Cover image for The hinterlands : a mountain tale in three parts
Title:
The hinterlands : a mountain tale in three parts
Author:
Morgan, Robert, 1944-
Personal Author:
Edition:
First paperback edition.
Publication Information:
Winston-Salem, N.C. : J.F. Blair, 1999.

©1994
Physical Description:
335 pages ; 23 cm
Language:
English
ISBN:
9780895871787
Format :
Book

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Summary

Summary

The Hinterlands is the story of a family who found, marked, and paved their way into America's eastern frontier. Unfolding in the voices of three generations of mountaineer storytellers who specialize in keeping listeners on the edge of their seats, this is fiction that plunks us down right into the thick of pioneer life. In 1772, an adventurous teenager named Petal ran off with a handsome homesteader on his way to the new frontier in Tennessee. Decades later, Petal spins a hair-raising tale for her grandchildren. She includes all the grittiest details of setting up housekeeping with what she carried from home on her back, of birthing her first baby while staving off a panther, of living in the middle of no where_with nary a known neighbor. In 1816, Petal's grandson Solomon and a starved pig named Sue tracked the best route down off the mountain to market. He tells his grandson of his panther, not forgetting to mention his run-ins with snakes and spiders, with thorny thickets and what was hidden within them. In 1845, Solomon's son David, inheritor of the family bent for roadbuilding, took on linking two mountains with a turnpike. Despite one mountain's mighty efforts to stop him, his feat marked the beginning of the wilderness's end. Based on the author's own family stories, The Hinterlands is both rollicking folk history and riveting adventure fiction. Robert Morgan's three gifted storytellers tell it like it was and with a vengeance.


Author Notes

Acclaimed author of best-seller "Gap Creek".

(Bowker Author Biography)


Reviews 3

Booklist Review

In words plain and deep as the hills, Morgan tells a three-part tale about the Blue Ridge Mountains, covering a period from 1771 to 1845. He binds these tales into a richly textured family saga. An early settler leads his teenage bride into the mountains in search of the new frontier of Kentucky. An aging Petal Richards spins endless yarns to her grandchildren about the explorations of these gritty pioneers. In part two, Solomon, Petal's grandson, builds the first road through the forest. Solomon's son, David, builds the first mountain-to-mountain turnpike in 1845, costing the traveler in a wagon a dollar. David recalls trapping animals in the woods, confronting the Cherokee unarmed, and blasting solid rock with black powder to build roads. Rich in character and detail, this novel forebodes as well the ecological changes that civilization has brought to our wilderness. ~--Theresa Ducato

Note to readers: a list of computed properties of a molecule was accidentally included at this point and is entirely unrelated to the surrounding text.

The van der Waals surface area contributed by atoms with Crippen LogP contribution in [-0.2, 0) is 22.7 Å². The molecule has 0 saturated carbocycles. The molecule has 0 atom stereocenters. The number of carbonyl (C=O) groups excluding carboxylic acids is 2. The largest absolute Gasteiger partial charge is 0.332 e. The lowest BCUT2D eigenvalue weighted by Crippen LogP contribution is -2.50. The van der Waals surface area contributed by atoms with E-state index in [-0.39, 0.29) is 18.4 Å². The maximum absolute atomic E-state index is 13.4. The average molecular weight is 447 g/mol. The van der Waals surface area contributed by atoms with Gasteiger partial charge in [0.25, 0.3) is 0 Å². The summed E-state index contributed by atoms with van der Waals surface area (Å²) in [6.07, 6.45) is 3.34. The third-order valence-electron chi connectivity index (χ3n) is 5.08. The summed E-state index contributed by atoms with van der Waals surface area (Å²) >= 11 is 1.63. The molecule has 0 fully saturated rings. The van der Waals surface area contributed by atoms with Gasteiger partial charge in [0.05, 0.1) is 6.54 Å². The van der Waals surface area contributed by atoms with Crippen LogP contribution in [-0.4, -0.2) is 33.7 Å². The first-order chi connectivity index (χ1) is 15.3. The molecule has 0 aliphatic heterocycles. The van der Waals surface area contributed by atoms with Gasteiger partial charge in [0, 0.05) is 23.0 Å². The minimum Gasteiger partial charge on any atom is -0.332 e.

Publisher's Weekly Review

Morgan ( Green River ), a gifted poet as well as a fiction writer, aims for the tone of an Appalachian oral history in this ambitious novel whose origins are the stories told, over the years, by members of the writer's family, hailing from North Carolina's Blue Ridge Mountains. The first of his three narrators here is Petal Jarvis, who in 1772 elopes over the ridge from her Carolina settlement with a homesteader. This tale, the strongest part of the book, marshals the keeping-house-against-the-elements charm of many an American backwoods saga. The second story, that of Petal's elderly grandson Solomon Richards narrating events of a day in 1816, unfolds rather more slowly; and the third, set another generation later, is briefer. Morgan achieves a fable-like quality in his imaginings, though readers may find occasional vignettes slow-moving and some of the up-country local color--and down-home dialogue--familiar. But there is comfort and humor in Morgan's evocation of country people trying to survive: ``You know, son, how we all grandify things, imagine that on any given day we will do some little thing that will become history, that we are acting out a grand role even going to the outhouse or draining a puddle.'' (Apr.) (c) Copyright PWxyz, LLC. All rights reserved


Library Journal Review

In a lively first-person narrative, Morgan, a poet and the author of two short story collections, tells of four generations of pioneers in the Blue Ridge Mountains. In 1772, Pearl flees west with a young stranger; while her husband is away, she must fend off a hungry panther that tries to climb down the chimney while she is giving birth to her first child. In 1816, grandson Solomon grasps an axe in one hand and a hungry sow's tail in the other and careens off down the mountain, blazing a trail for a tollroad. In 1845, his son David sets off to build a turnpike west, fighting both the elements and his co-workers. David muses, ``A good road is so tender, it seems to hurt.'' The narratives of this first novel are infused with a simple lyricism. By turns hair-raising and hilarious, these tales make for absorbing reading.-- David Keymer, California State Univ., Stanislaus (c) Copyright 2010. Library Journals LLC, a wholly owned subsidiary of Media Source, Inc. No redistribution permitted.


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